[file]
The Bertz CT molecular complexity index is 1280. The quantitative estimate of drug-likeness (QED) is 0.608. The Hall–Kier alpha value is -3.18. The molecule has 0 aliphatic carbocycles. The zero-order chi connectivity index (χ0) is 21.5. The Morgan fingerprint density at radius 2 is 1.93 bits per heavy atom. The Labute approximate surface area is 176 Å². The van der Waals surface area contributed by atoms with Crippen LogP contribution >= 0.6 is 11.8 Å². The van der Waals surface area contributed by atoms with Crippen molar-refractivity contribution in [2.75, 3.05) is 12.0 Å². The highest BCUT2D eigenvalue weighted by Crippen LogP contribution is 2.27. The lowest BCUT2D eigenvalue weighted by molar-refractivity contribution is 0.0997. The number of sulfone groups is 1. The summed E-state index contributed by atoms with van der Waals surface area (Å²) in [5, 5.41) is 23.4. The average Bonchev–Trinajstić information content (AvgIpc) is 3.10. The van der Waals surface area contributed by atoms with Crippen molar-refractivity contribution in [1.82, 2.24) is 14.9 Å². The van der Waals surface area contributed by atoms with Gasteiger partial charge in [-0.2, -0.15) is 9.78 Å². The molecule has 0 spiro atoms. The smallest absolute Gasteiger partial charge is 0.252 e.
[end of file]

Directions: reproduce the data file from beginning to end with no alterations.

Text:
The Bertz CT molecular complexity index is 1280. The quantitative estimate of drug-likeness (QED) is 0.608. The Hall–Kier alpha value is -3.18. The molecule has 0 aliphatic carbocycles. The zero-order chi connectivity index (χ0) is 21.5. The Morgan fingerprint density at radius 2 is 1.93 bits per heavy atom. The Labute approximate surface area is 176 Å². The van der Waals surface area contributed by atoms with Crippen LogP contribution >= 0.6 is 11.8 Å². The van der Waals surface area contributed by atoms with Crippen molar-refractivity contribution in [2.75, 3.05) is 12.0 Å². The highest BCUT2D eigenvalue weighted by Crippen LogP contribution is 2.27. The lowest BCUT2D eigenvalue weighted by molar-refractivity contribution is 0.0997. The number of sulfone groups is 1. The summed E-state index contributed by atoms with van der Waals surface area (Å²) in [5, 5.41) is 23.4. The average Bonchev–Trinajstić information content (AvgIpc) is 3.10. The van der Waals surface area contributed by atoms with Crippen molar-refractivity contribution in [1.82, 2.24) is 14.9 Å². The van der Waals surface area contributed by atoms with Gasteiger partial charge in [-0.2, -0.15) is 9.78 Å². The molecule has 0 spiro atoms. The smallest absolute Gasteiger partial charge is 0.252 e.